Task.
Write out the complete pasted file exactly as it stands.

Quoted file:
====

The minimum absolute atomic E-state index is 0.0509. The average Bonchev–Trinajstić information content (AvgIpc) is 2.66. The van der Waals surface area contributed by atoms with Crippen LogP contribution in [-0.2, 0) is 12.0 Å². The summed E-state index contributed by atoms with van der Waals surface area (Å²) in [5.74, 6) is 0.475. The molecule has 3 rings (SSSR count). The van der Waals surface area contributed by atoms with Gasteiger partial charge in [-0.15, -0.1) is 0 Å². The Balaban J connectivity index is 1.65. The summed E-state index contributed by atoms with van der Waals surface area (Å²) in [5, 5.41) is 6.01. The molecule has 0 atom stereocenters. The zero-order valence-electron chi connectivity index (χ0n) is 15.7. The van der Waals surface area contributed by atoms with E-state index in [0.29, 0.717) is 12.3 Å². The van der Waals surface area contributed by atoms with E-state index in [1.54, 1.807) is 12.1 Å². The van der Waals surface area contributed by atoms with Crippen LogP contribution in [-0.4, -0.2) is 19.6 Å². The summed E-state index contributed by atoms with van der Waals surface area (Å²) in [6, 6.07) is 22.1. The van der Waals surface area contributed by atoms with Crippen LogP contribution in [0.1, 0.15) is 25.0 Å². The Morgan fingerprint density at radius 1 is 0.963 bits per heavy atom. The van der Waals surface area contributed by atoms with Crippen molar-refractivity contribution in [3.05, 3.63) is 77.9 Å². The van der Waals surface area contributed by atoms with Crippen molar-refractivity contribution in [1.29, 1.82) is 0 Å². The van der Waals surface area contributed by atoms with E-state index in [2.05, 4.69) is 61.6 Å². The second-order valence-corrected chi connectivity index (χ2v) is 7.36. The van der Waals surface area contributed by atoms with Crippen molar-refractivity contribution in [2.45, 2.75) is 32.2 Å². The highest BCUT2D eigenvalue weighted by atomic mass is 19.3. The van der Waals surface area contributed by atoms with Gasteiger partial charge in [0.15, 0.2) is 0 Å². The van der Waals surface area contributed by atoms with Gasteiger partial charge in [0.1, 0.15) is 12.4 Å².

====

The minimum absolute atomic E-state index is 0.0509. The average Bonchev–Trinajstić information content (AvgIpc) is 2.66. The van der Waals surface area contributed by atoms with Crippen LogP contribution in [-0.2, 0) is 12.0 Å². The summed E-state index contributed by atoms with van der Waals surface area (Å²) in [5.74, 6) is 0.475. The molecule has 3 rings (SSSR count). The van der Waals surface area contributed by atoms with Gasteiger partial charge in [-0.15, -0.1) is 0 Å². The Balaban J connectivity index is 1.65. The summed E-state index contributed by atoms with van der Waals surface area (Å²) in [5, 5.41) is 6.01. The molecule has 0 atom stereocenters. The zero-order valence-electron chi connectivity index (χ0n) is 15.7. The van der Waals surface area contributed by atoms with E-state index in [0.29, 0.717) is 12.3 Å². The van der Waals surface area contributed by atoms with E-state index in [1.54, 1.807) is 12.1 Å². The van der Waals surface area contributed by atoms with Crippen LogP contribution in [-0.4, -0.2) is 19.6 Å². The summed E-state index contributed by atoms with van der Waals surface area (Å²) in [6, 6.07) is 22.1. The van der Waals surface area contributed by atoms with Crippen LogP contribution in [0.1, 0.15) is 25.0 Å². The Morgan fingerprint density at radius 1 is 0.963 bits per heavy atom. The van der Waals surface area contributed by atoms with Crippen molar-refractivity contribution in [3.05, 3.63) is 77.9 Å². The van der Waals surface area contributed by atoms with Crippen molar-refractivity contribution in [1.29, 1.82) is 0 Å². The van der Waals surface area contributed by atoms with E-state index in [2.05, 4.69) is 61.6 Å². The second-order valence-corrected chi connectivity index (χ2v) is 7.36. The van der Waals surface area contributed by atoms with Crippen molar-refractivity contribution in [2.45, 2.75) is 32.2 Å². The highest BCUT2D eigenvalue weighted by atomic mass is 19.3. The van der Waals surface area contributed by atoms with Gasteiger partial charge in [0.15, 0.2) is 0 Å². The van der Waals surface area contributed by atoms with Gasteiger partial charge in [0.1, 0.15) is 12.4 Å².